How your child plays, learns, speaks, acts and moves offers important clues about your child’s development. Developmental milestones are the things most children (75% or more) can do by a certain age.
Check the milestones your child has reached by 2 months, and talk with your child’s doctor at every visit about the milestones your child has reached and what to expect next.
What Most Babies Do at This Age:
Social / Emotional
- Calms down when spoken to or picked up
- Looks at your face
- Seems happy to see you when you walk up to her
- Smiles when you talk to or smile at her
Language / Communication
- Makes sounds other than crying
- Reacts to loud sounds
Cognitive (learning, thinking, problem-solving)
- Watches you as you move
- Looks at a toy for several seconds
Movement / Physical Development
- Holds head up when on tummy
- Moves both arms and both legs
- Opens hands briefly
Other Important Things to Share with the Doctor
Concerned about your child’s development?
You know your child best. Don’t wait. If your child is not meeting one or more milestones, has lost skills he or she once had, or you have other concerns, act early. Talk with your child’s doctor, share your concerns, and ask about developmental screening.
If you or the doctor are still concerned:
- Ask for a referral to a specialist who can evaluate your child more; and
- Call your state or territory’s early intervention program to find out if your child can get services to help. Learn more and find the number at cdc.gov/FindEI.
For more on how to help your child, visit cdc.gov/Concerned.
Help Your Baby Learn and Grow.
As your baby’s first teacher, you can help his or her learning and brain development. Try these simple tips and activities in a safe way. Talk with your baby’s doctor and teachers if you have questions or for more ideas on how to help your baby’s development.
- Respond positively to your baby. Act excited, smile, and talk to him when he makes sounds. This teaches him to take turns “talking” back and forth in conversation.
- Talk, read, and sing to your baby to help her develop and understand language.
- Spend time cuddling and holding your baby. This will help him feel safe and cared for. You will not spoil your baby by holding or responding to him.
- Being responsive to your baby helps him learn and grow. Limiting your screen time when you are with your baby helps you be responsive.
- Take care of yourself. Parenting can be hard work! It’s easier to enjoy your new baby when you feel good yourself.
- Learn to notice and respond to your baby’s signals to know what she’s feeling and needs. You will feel good and your baby will feel safe and loved. For example, is she trying to “play” with you by making sounds and looking at you, or is she turning her head away, yawning, or becoming fussy because she needs a break?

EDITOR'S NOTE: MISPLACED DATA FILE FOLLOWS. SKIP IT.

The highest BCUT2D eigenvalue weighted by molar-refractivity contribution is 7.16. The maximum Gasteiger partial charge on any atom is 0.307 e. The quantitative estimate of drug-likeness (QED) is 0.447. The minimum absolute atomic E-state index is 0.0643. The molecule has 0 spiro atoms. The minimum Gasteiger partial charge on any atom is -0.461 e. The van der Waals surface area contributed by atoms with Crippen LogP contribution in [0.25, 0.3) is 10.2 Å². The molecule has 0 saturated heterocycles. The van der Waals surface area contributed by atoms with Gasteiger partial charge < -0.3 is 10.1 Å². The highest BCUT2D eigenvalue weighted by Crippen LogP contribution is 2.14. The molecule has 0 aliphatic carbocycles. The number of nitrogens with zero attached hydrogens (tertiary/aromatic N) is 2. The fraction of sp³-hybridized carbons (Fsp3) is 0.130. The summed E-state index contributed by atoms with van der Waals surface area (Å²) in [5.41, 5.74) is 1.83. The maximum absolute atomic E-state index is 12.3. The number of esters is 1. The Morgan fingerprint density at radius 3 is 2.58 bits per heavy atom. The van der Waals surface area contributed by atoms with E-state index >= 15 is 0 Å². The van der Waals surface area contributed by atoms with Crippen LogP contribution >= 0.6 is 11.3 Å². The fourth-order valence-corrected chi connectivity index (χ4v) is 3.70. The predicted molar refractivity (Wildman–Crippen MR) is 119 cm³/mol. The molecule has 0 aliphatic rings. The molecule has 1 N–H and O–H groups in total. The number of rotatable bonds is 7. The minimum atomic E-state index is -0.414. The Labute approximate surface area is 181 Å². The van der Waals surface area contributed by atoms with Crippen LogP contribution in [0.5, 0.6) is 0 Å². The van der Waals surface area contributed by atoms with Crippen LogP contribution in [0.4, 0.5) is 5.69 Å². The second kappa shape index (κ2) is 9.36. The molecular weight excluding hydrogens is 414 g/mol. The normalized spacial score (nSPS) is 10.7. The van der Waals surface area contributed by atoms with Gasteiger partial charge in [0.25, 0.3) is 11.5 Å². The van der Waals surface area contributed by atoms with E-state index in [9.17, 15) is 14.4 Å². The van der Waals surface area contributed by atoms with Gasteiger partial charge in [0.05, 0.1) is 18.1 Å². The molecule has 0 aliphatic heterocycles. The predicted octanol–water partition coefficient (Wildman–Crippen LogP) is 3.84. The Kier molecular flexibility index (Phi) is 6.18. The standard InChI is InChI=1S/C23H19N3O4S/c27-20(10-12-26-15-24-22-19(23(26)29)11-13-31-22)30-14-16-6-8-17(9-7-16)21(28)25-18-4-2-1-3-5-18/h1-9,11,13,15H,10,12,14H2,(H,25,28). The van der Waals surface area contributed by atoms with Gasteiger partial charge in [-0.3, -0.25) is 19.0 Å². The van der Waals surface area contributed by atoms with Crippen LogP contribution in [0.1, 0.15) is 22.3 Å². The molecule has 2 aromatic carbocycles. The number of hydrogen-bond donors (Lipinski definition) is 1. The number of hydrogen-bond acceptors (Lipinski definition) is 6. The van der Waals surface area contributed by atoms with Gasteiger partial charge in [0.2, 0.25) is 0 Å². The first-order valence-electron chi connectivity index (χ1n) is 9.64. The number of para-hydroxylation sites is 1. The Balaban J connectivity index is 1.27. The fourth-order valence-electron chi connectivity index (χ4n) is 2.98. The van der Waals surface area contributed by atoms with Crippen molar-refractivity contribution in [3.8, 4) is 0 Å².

- Lay your baby on his tummy when he is awake and put toys at eye level in front of him. This will help him practice lifting his head up. Do not leave your baby alone. If he seems sleepy, place him on his back in a safe sleep area (firm mattress with no blankets, pillows, bumper pads, or toys).
- Feed only breast milk or formula to your baby. Babies are not ready for other foods, water or other drinks for about the first 6 months of life.
- Learn when your baby is hungry by looking for signs. Watch for signs of hunger, such as putting hands to mouth, turning head toward breast/bottle, or smacking/licking lips.
- Look for signs your baby is full, such as closing her mouth or turning her head away from the breast/bottle. If your baby is not hungry, it’s ok to stop feeding.
- Do not shake your baby or allow anyone else to—ever! You can damage his brain or even cause his death. Put your baby in a safe place and walk away if you’re getting upset when he is crying. Check on him every 5–10 minutes. Infant crying is often worse in the first few months of life, but it gets better!
- Have routines for sleeping and feeding. This will help your baby begin to learn what to expect.
- Hold a rattle off to one side of your baby’s head, shake it, and see if your baby looks for the noise.
- Practice staying calm when your baby is upset by talking softly, holding, rocking, or singing to her. This will help her calm down and lessen her stress and fears.
- Limit screen time (TV, tablets, phones, etc.) to video calling with loved ones. Screen time is not recommended for children younger than 2 years of age. Babies learn by talking, playing, and interacting with others.
- Talk and play with your baby while feeding, dressing, and bathing.
- Help your baby learn some ways to self-soothe by letting her suck on her fingers or a pacifier.
- Copy your baby’s sounds and see how long your baby “talks” by making sounds back and forth with you.
- Place a baby-safe mirror near your baby so she can look at herself. She will begin to develop a sense of who she is.
- Look at pictures with bright colors or faces with your baby and talk about them.
Content provided by the Centers for Disease Control and Prevention’s “Learn the Signs. Act Early.” material and are not a substitute for a standardized, validated developmental screening tool.